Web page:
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28 Trillion Reasons to be Vigilant

$28 Trillion - take a moment to reflect on this number - is the current total of the US National Debt. As of June 17th it is precisely $28,311,074,615,442.85. We titled this blog post "28 Trillion reasons to be vigilant" because this number is not going down, has not gone down in the last 15 years and is unlikely to go down. So, what does this mean for the USA and for you?

1.The cost of servicing the national debt as a percentage of US revenue is going up.

2.If interest rates rise significantly, even as high as 3-4%, how sustainable is servicing the national debt? The Fed has a significant incentive - 28 trillion incentives - to keep interest rates as close to zero for as long as possible without going into negative yield territory. This would very likely have been the case had COVID never happened. COVID however has provided the US a perfect storm to do keep interest rates at all time lows and inject $6 trillion and counting into the economy. This serves several national purposes: It provides massive liquidity to withstand the shock of COVID, it devalues the US dollar by doing so, which in turn dilutes the national debt value, it keeps interest payments on the national debt as low as possible and it allows for the most optimum conditions for the economy to return to pre-COVID employment numbers.

The counter-productive impact of this policy is of course inflation, an asset boom of historic proportions and a disincentive to return back to work on the part of the labour force who are earning more in unemplyment benefits than they would from going back to work. The latter is transitory as benefits will run out. The other impacts described, less so. As the dollar printing presses continue at full capacity, a dollar earnt is worth less.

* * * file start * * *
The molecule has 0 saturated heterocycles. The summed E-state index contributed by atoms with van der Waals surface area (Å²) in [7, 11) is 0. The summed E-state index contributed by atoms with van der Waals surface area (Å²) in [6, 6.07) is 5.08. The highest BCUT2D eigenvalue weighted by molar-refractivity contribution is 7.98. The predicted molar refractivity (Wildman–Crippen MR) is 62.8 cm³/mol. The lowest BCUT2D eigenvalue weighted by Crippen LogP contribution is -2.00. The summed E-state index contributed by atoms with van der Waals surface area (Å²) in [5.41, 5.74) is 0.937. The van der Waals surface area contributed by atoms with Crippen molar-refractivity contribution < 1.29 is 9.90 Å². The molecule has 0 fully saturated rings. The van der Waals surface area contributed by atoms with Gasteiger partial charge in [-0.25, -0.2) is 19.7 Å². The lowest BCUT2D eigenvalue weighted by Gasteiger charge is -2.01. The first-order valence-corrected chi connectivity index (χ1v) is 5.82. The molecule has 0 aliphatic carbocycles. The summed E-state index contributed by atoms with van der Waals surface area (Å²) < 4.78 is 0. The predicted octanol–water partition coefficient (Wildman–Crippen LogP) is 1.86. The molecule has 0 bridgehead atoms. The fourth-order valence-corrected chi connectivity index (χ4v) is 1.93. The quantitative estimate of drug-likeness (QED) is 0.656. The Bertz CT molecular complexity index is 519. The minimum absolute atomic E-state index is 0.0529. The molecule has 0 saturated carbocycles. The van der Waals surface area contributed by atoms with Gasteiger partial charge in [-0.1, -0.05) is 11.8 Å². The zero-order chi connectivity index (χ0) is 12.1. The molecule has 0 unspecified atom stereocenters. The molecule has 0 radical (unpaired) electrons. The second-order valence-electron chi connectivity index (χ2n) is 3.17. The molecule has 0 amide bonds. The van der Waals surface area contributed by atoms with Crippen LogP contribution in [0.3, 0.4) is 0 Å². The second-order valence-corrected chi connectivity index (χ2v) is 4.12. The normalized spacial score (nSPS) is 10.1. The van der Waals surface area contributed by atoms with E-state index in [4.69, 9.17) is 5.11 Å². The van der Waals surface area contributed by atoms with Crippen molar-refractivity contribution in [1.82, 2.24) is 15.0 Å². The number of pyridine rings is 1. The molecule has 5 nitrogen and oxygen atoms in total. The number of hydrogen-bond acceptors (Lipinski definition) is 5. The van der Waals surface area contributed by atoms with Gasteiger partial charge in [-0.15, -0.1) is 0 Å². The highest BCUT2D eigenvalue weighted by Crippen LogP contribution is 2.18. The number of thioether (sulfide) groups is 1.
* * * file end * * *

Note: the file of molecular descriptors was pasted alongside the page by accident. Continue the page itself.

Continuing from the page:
3. Deleveraging - the process of reducing debt - has implications. It removes liquidity from the economy, from companies and from the markets. If it happens too quickly it can have a cascading downward spiral impact for companies, markets and countries as we have witnessed in recent and not so recent history accross different markets. The inability to service or collataralize debt creates both cascading, downward pressure risks, it can also dramatically increase risk exposure and freeze the flow of money - interbank and general lending - as we witnessed during the 2007/8 financial crisis. Raising interest rates has serious systemic risks and one must conclude that lower interest rates - 0.5 - 4% - are necessary long term US policy.

4. Overheating the economy. We believe this is inevitable due to the massive influx of money into the economy coupled with low interest rates and a return to pre-COVID employment numbers. The only question or unknown - given the amount of liquidity injected into the system coupled with lower interest rates - is how much higher and how long can hard asset prices in every class e.g. stocks, real estate and so forth go up. Likewise, we are seeing an increase in retail inflation with restaurant chains increasing prices and food prices across all categories steadily increasing over the years. Both can continue longer and higher than logic supposes. One of the main counter measures to stem an over-heating economy is to raise interest rates. The other inevitable impact is a market correction, the severity of which rises in proportion to how high asset prices go in this asset boom.

Wealth management legends ranging from Jeremy Grantham to Stanley Druckemiller are sounding the alarm bells.

Druckenmiller recently commented: